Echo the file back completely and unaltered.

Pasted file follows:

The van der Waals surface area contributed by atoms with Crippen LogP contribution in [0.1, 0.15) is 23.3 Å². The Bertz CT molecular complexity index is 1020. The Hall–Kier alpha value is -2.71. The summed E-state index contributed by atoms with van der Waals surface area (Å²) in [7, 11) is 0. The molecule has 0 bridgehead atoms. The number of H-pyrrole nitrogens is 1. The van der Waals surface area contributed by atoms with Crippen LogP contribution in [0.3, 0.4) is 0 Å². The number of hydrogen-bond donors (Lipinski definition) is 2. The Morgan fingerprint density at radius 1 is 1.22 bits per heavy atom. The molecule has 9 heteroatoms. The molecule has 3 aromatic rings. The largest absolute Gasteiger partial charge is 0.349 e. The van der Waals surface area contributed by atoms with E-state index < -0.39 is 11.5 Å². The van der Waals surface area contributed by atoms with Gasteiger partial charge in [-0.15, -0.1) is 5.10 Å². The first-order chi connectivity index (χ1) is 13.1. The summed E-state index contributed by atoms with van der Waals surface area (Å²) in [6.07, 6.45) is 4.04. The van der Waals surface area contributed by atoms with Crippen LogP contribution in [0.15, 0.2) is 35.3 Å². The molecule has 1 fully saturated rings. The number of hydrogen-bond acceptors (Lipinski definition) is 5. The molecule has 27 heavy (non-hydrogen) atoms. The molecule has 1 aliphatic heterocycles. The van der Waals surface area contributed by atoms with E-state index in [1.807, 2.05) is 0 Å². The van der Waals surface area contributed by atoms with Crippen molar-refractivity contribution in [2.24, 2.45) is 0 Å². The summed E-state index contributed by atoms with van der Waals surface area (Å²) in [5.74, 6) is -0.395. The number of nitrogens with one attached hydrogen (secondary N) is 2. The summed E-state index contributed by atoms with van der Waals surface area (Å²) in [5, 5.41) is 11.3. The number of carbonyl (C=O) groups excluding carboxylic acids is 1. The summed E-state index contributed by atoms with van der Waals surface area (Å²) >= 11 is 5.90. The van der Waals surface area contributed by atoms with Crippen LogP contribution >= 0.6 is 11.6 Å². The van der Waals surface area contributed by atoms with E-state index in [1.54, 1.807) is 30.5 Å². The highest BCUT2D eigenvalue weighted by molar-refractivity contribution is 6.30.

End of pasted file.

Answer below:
The van der Waals surface area contributed by atoms with Crippen LogP contribution in [0.1, 0.15) is 23.3 Å². The Bertz CT molecular complexity index is 1020. The Hall–Kier alpha value is -2.71. The summed E-state index contributed by atoms with van der Waals surface area (Å²) in [7, 11) is 0. The molecule has 0 bridgehead atoms. The number of H-pyrrole nitrogens is 1. The van der Waals surface area contributed by atoms with Crippen LogP contribution in [0.3, 0.4) is 0 Å². The number of hydrogen-bond donors (Lipinski definition) is 2. The Morgan fingerprint density at radius 1 is 1.22 bits per heavy atom. The molecule has 9 heteroatoms. The molecule has 3 aromatic rings. The largest absolute Gasteiger partial charge is 0.349 e. The van der Waals surface area contributed by atoms with E-state index < -0.39 is 11.5 Å². The van der Waals surface area contributed by atoms with Gasteiger partial charge in [-0.15, -0.1) is 5.10 Å². The first-order chi connectivity index (χ1) is 13.1. The summed E-state index contributed by atoms with van der Waals surface area (Å²) in [6.07, 6.45) is 4.04. The van der Waals surface area contributed by atoms with Crippen LogP contribution in [0.15, 0.2) is 35.3 Å². The molecule has 1 fully saturated rings. The number of hydrogen-bond acceptors (Lipinski definition) is 5. The molecule has 27 heavy (non-hydrogen) atoms. The molecule has 1 aliphatic heterocycles. The van der Waals surface area contributed by atoms with E-state index in [1.807, 2.05) is 0 Å². The van der Waals surface area contributed by atoms with Crippen molar-refractivity contribution in [2.24, 2.45) is 0 Å². The summed E-state index contributed by atoms with van der Waals surface area (Å²) in [5.74, 6) is -0.395. The number of nitrogens with one attached hydrogen (secondary N) is 2. The summed E-state index contributed by atoms with van der Waals surface area (Å²) in [5, 5.41) is 11.3. The number of carbonyl (C=O) groups excluding carboxylic acids is 1. The summed E-state index contributed by atoms with van der Waals surface area (Å²) >= 11 is 5.90. The van der Waals surface area contributed by atoms with Crippen LogP contribution >= 0.6 is 11.6 Å². The van der Waals surface area contributed by atoms with E-state index in [1.54, 1.807) is 30.5 Å². The highest BCUT2D eigenvalue weighted by molar-refractivity contribution is 6.30.